Tina is one in Crystal's lending portfolio. Her portfolio limit started at $500, but over the past 6 months she has found solid members of her community for whom she has underwritten lines of credit, and completed several successful loan cycles. Her portfolio limit has gradually increased to $2000. In her spare time she continues to organize "Money Parties" for friends and people she knows her community where she teaches about credit, credit scores, budgeting and saving. She also begins the process of underwriting lines of credit for those people she knows. She is compensated for the work she does and so far is making a few hundred dollars a month. She sees that eventually she may be able to have a portfolio limit of $20,000 or even more and then may be able to make more money from lending than from her other job. She likes being someone that people trust with their money problems and likes being a source of stability for her community.
Questions that need some thought to move forward:
- What are the "tasks" that we need to train Credit Promotors to do? Which tasks have compensation tied to them? What kind of compensation?
- Underwrite lines of credit - flat fee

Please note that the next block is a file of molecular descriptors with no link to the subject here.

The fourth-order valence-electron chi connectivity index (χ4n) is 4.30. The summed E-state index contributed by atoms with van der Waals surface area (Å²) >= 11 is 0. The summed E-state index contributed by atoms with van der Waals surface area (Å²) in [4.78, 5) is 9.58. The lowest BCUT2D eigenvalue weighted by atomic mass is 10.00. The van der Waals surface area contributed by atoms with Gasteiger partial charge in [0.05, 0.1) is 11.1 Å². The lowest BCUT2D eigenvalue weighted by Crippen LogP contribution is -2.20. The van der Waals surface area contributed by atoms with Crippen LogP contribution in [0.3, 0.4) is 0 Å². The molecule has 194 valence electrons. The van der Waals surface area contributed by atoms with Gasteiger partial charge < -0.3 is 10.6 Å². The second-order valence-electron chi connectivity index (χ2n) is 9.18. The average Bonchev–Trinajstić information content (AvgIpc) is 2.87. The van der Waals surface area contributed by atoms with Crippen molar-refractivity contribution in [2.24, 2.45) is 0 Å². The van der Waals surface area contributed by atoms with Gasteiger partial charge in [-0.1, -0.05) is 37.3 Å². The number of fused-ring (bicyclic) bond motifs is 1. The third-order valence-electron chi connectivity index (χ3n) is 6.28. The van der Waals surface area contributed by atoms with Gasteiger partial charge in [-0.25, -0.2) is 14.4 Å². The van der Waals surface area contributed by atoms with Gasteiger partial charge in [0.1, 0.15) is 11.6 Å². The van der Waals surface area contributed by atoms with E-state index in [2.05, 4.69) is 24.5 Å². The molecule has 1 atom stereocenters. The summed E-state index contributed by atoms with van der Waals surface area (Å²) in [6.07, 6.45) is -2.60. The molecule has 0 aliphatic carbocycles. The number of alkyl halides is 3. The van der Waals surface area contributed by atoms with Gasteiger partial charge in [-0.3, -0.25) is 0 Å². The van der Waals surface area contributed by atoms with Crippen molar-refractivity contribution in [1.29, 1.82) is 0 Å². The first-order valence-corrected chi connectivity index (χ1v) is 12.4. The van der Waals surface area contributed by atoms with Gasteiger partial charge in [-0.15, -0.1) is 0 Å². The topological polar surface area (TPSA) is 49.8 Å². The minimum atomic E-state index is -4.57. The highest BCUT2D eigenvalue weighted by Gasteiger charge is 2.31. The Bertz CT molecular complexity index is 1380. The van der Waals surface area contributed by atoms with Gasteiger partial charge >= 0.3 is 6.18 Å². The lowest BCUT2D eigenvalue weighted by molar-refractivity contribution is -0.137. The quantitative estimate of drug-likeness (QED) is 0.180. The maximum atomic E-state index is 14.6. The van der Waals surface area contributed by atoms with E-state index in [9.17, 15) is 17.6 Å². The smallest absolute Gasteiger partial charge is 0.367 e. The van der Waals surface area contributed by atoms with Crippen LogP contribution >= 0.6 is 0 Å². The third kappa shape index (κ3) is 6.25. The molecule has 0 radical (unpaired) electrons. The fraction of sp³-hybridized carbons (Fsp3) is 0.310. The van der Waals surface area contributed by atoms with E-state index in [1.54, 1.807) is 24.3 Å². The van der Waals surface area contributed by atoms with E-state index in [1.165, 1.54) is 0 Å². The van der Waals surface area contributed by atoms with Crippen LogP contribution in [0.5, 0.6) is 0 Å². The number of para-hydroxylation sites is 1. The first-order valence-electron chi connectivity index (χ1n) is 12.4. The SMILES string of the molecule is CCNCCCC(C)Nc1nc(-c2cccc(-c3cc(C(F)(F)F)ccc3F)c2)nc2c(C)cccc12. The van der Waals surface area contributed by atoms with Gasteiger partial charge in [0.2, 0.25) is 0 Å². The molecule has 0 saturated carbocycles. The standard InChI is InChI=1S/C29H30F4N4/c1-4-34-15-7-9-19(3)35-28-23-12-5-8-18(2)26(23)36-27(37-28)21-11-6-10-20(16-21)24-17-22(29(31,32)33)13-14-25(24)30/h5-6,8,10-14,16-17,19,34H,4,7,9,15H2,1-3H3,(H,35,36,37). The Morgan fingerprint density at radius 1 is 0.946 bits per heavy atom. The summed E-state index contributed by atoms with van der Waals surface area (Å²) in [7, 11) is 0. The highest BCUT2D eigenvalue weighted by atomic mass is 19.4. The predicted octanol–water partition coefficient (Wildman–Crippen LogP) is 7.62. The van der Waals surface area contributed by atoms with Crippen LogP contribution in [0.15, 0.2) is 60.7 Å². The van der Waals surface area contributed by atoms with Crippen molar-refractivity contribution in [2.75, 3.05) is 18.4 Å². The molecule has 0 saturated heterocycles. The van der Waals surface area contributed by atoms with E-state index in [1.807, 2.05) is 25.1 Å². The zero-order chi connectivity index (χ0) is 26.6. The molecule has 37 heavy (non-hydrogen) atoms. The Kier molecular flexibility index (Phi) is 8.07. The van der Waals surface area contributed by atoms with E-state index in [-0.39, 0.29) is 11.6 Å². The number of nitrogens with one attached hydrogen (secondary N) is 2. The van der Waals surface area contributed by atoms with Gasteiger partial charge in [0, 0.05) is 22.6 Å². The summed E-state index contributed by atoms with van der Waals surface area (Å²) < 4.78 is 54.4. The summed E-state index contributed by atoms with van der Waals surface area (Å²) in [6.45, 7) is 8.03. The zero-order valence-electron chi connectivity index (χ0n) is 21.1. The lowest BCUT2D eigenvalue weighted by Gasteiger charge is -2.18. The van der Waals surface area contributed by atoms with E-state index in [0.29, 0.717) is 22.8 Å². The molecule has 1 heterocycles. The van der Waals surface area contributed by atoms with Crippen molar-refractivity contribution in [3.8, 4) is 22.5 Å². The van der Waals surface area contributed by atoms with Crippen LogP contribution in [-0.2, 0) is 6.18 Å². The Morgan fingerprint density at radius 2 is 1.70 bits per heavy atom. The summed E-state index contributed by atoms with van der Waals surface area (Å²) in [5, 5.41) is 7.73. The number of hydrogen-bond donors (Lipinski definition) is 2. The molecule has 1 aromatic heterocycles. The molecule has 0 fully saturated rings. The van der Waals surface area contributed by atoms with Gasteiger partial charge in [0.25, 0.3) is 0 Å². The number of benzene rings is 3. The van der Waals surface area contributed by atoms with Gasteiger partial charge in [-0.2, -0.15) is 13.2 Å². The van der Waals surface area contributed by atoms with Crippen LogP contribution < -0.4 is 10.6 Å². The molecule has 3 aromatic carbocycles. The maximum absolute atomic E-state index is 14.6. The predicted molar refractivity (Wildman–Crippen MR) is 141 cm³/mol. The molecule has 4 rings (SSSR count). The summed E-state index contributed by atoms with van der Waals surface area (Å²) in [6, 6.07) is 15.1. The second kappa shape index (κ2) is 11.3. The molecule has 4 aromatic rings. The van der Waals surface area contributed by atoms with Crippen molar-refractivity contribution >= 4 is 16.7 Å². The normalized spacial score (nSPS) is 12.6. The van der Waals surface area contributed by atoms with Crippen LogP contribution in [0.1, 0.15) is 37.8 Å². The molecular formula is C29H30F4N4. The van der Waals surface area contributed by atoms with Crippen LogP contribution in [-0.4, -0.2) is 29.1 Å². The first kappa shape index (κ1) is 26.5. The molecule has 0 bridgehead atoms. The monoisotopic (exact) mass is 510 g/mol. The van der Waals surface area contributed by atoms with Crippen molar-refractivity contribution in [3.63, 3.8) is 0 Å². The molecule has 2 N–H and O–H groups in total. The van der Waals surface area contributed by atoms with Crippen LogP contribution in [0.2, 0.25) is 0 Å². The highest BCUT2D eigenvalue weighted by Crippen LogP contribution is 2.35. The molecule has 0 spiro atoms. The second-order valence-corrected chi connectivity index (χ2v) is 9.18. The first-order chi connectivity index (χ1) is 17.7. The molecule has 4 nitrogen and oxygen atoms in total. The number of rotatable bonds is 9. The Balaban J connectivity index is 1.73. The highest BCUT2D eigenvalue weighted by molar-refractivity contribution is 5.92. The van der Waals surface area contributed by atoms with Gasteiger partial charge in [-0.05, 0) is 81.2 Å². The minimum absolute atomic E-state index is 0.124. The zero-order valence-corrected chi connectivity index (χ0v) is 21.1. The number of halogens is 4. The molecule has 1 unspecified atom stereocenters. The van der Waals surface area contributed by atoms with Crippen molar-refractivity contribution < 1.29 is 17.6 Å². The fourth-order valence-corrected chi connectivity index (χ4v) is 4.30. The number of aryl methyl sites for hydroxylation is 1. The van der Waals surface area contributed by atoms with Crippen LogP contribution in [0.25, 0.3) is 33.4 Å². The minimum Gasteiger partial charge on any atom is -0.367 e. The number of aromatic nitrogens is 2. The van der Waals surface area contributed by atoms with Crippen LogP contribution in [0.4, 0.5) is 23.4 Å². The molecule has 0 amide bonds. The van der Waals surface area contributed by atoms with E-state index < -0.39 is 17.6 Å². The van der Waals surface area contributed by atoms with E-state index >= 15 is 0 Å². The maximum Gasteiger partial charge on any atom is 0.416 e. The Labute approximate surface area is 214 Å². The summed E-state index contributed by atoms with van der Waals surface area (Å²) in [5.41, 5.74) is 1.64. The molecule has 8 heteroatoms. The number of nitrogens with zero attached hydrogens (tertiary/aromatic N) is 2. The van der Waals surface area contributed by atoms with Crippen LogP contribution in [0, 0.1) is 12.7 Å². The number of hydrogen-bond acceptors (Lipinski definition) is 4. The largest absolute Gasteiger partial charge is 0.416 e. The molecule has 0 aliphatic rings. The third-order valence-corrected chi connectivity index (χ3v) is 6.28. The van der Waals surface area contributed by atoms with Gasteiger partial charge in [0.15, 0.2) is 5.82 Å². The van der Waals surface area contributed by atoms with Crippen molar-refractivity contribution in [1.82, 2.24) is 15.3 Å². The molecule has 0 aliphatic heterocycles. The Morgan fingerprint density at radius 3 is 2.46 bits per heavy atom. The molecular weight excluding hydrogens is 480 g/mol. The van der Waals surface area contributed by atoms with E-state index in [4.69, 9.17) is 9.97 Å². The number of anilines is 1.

- Financial education, budgets etc - no compensation
- Issuing credit - variable compensation based on interest paid
- Should we start with some subset of potential borrowers to ?
- Borrowers with jobs or wage earners in the home?
- I think the answer is yes, maybe only start with borrowers with a steady source of income. This would ease some of the bumps in initial launch as long as we maintain the vision to eventually provide credit more broadly. Also if we can't provide credit effectively to this class of borrower then we surely can't do it for those with less steady income.
- Borrowers with significant assets, i.e. car or home?
- Borrowers with jobs or wage earners in the home?
- What training should the first Credit Promotors have?
- Identify creditworthiness
- Who has a job?
- Would they lend to this person
- What other outstanding formal and informal obligations does this borrower have
- What is the borrowers current credit score if any
- What is an amount they can take and pay back with relative ease?
- Identify creditworthiness
UPDATED June 3
I am still in search of an initial credit promotor partner to bring in to the project from my local Athens community. I have talked the idea through with several people and the consensus seems to be:
1 - Start with a subset of borrowers, i.e. only folks with jobs.
2 - Don't assume we know how to train credit promotors on how to find/underwrite borrowers.
A. All we would be doing is some replication of "established" underwriting and the whole point is that these borrowers are not "acceptable" by established underwriting.
B. We trust the promotors to develop their own means of 'underwriting'. Maybe we establish a basic boundaries and then let the promotors do their job of just finding good borrowers.
3 - Perhaps the best (only?) way to do this is just take $5000 and entrust $1000 to each of 5 promotors. Let them lend it out (with rough framework) to no fewer than 5 people. Follow along as they discuss, lend, and follow up with borrowers. Regroup periodically and capture the lessons.